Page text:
Burning Rate as a Function of Pressure. Prediction of the average burning rate as a function of pressure, using the standard equation, r=aPc n, has improved considerably, based on the large-scale test data summarized in Table V and FIG. 3. Statistical analyses of the burning rate data in Table V below, using the method of least squares, resulted in the burning rate equation, r=0.0066 Pc 0.64. Scatter about the prediction line was significantly reduced and the slope lowered appreciably from >0.80 to 0.66. With a burning rate exponent of 0.66, it would be possible to design a choked-flow gas generator. An internal-external, end burning, monoperforated grain could then be utilized with a near-neutral pressure-time curve and a constant gas flow-rate. This attribute could be very important in designing a vortex separator for removing the solid particulates from the hydrogen gas.
TABLE V______________________________________BURNING RATE vs PRESSURE* AVERAGEAVERAGE BURNING FORMULATIONPRESSURE** RATE*** WEIGHT PERCENT****PSIA IN/SEC 1 2______________________________________400 0.32 12.5 87.5446 0.32 12.5 87.5488 0.29 15 86614 0.40 100 --640 0.53 100 --654 0.40 12.5 87.5764 0.43 12.5 87.4952 0.61 -- 1001064 0.45 12.5 87.51078 0.66 12.5 87.51126 0.57 17.4 82.61136 0.53 100 --1180 0.60 12.5 87.51193 0.63 25 751258 0.74 50 501595 0.69 6.2 93.8______________________________________ *Least Squares Analysis Indicates r = 0.0066 Pc 0.64 Correlation Coefficient = 0.885 **Average Pressure = PMAX.sbsb. 2 + 10% PMAX ##STR2## ****Formulation (TABLE II)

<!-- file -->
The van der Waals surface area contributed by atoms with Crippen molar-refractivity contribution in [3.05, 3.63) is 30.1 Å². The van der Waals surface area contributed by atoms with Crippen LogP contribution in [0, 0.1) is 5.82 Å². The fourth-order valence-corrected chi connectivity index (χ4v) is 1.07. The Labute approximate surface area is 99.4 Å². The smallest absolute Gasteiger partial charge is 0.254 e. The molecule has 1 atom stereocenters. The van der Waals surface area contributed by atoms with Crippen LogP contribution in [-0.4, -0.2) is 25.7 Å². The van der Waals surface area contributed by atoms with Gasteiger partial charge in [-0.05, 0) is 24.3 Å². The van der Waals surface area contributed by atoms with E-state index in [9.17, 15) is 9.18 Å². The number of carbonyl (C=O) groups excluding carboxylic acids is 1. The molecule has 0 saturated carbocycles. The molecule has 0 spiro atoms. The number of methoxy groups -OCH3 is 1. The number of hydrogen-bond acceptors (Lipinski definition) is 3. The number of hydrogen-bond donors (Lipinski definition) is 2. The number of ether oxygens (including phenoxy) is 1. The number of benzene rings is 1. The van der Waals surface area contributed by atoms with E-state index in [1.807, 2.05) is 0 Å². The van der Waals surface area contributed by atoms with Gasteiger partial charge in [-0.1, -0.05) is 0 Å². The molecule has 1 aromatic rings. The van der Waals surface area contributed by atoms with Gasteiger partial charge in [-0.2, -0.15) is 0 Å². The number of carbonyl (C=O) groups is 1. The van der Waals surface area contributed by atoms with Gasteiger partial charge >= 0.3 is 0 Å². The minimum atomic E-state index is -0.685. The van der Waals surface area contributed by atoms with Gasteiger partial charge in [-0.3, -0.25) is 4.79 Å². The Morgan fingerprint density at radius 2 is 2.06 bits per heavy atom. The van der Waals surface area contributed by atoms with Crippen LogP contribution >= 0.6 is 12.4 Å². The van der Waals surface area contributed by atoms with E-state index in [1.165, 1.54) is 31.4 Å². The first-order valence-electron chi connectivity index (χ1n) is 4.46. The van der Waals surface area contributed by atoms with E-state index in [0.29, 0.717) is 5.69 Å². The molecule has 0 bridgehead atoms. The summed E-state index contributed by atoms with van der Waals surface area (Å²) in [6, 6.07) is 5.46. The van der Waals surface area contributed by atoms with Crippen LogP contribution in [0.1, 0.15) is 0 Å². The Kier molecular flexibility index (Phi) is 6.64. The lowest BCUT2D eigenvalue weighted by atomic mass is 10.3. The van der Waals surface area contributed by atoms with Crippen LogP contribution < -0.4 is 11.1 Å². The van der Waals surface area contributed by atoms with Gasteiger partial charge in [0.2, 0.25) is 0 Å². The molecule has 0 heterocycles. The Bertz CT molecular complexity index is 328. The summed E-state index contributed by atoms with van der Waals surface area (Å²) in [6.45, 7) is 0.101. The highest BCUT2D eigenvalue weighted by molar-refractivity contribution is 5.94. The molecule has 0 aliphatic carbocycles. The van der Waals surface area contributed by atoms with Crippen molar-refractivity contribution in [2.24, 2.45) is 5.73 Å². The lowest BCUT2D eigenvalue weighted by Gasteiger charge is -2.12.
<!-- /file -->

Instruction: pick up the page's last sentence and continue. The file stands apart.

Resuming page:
The fully developed H2 generating compositions are prepared from commercially available materials, and there is no technical reason why the deuterated materials cannot be prepared and used in deuterium generating compositions. Therefore, for generating deuterium, the equivalent deuterium compounds would be used in the disclosed composition in place of the disclosed hydrogen containing compounds of applicants' primary heat and hydrogen source and the auxiliary heat and hydrogen sources.
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|U.S. Classification||149/22, 149/36, 149/46|
|International Classification||C06D5/06, H01S3/095|
|Cooperative Classification||H01S3/095, C06D5/06|
|European Classification||H01S3/095, C06D5/06|
|May 10, 1984||AS||Assignment|
Owner name: UNITED STATES OF AMERICA AS REPRESENTED BY THE SEC
Free format text: ASSIGNMENT OF ASSIGNORS INTEREST.;ASSIGNORS:ARTZ, GLEN D.;GRANT, LOUIS R.;REEL/FRAME:004253/0558;SIGNING DATES FROM 19821116 TO 19821117
|Mar 29, 1988||REMI||Maintenance fee reminder mailed|
|Aug 28, 1988||LAPS||Lapse for failure to pay maintenance fees|
|Nov 15, 1988||FP||Expired due to failure to pay maintenance fee|
Effective date: 19880828